Pubdate: Fri, 30 Oct 2009
Source: Ledger-Enquirer (Columbus,GA)
Copyright: 2009 Ledger-Enquirer
Author: Robert Sharpe


Regarding Dusty Nix's thoughtful Oct. 25th editorial, the drug war is
a cure worse than the disease. Attempts to limit the supply of illegal
drugs while demand remains constant only increase the profitability of
drug trafficking. For addictive drugs, a spike in street prices leads
desperate addicts to increase criminal activity. The drug war doesn't
fight crime; it fuels crime.

With alcohol prohibition repealed, liquor bootleggers no longer gun
each other down in drive-by shootings, nor do consumers go blind
drinking unregulated bathtub gin. While U.S. politicians ignore the
drug war's historical precedent, European countries are embracing harm
reduction, based on the principle that both drug abuse and prohibition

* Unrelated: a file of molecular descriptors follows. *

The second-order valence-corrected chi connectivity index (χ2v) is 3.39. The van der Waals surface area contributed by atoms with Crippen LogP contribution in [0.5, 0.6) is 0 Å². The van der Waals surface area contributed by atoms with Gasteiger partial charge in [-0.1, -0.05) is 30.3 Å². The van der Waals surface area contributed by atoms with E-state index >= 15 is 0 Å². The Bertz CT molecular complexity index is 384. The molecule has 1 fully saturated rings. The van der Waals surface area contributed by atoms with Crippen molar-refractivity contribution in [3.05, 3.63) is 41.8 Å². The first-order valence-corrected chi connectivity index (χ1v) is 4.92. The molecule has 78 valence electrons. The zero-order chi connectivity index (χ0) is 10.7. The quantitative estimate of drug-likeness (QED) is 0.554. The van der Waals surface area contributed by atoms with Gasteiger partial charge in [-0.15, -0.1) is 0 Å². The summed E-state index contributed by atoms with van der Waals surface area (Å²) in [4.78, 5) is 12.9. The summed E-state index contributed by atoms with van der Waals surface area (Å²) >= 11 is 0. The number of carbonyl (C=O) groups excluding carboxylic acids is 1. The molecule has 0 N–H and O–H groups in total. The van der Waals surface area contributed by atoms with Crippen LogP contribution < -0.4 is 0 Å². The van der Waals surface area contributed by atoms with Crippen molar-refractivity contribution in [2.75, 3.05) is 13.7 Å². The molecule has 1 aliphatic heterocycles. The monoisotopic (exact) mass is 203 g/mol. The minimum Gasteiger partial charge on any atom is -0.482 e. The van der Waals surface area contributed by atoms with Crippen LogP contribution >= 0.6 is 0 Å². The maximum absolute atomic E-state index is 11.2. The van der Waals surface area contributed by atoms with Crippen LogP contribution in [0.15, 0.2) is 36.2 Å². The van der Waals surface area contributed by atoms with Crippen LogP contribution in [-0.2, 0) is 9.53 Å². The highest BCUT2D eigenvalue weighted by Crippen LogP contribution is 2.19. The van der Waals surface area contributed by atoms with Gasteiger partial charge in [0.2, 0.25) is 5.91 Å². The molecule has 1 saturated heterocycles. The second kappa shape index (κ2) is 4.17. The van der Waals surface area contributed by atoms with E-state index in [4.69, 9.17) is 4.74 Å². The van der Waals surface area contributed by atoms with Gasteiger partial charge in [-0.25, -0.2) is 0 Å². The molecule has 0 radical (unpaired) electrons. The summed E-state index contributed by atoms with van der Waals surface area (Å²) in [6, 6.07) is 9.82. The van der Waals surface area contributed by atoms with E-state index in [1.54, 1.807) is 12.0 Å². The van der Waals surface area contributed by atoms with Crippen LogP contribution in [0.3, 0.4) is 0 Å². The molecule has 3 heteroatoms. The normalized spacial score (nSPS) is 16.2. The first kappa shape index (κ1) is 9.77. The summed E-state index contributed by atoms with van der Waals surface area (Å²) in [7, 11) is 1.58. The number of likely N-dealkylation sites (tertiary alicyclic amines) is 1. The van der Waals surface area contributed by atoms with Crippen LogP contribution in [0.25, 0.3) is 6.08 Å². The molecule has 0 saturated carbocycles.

cause harm.

Examples include needle exchange programs to stop the spread of HIV,
marijuana regulation aimed at separating the hard and soft drug
markets, and treatment alternatives that do not require incarceration
as a prerequisite.

Unfortunately, fear of appearing "soft on crime" compels many U.S.
politicians to support a failed drug war that ultimately subsidizes
organized crime.

Robert Sharpe

Common Sense for Drug Policy (, Washington
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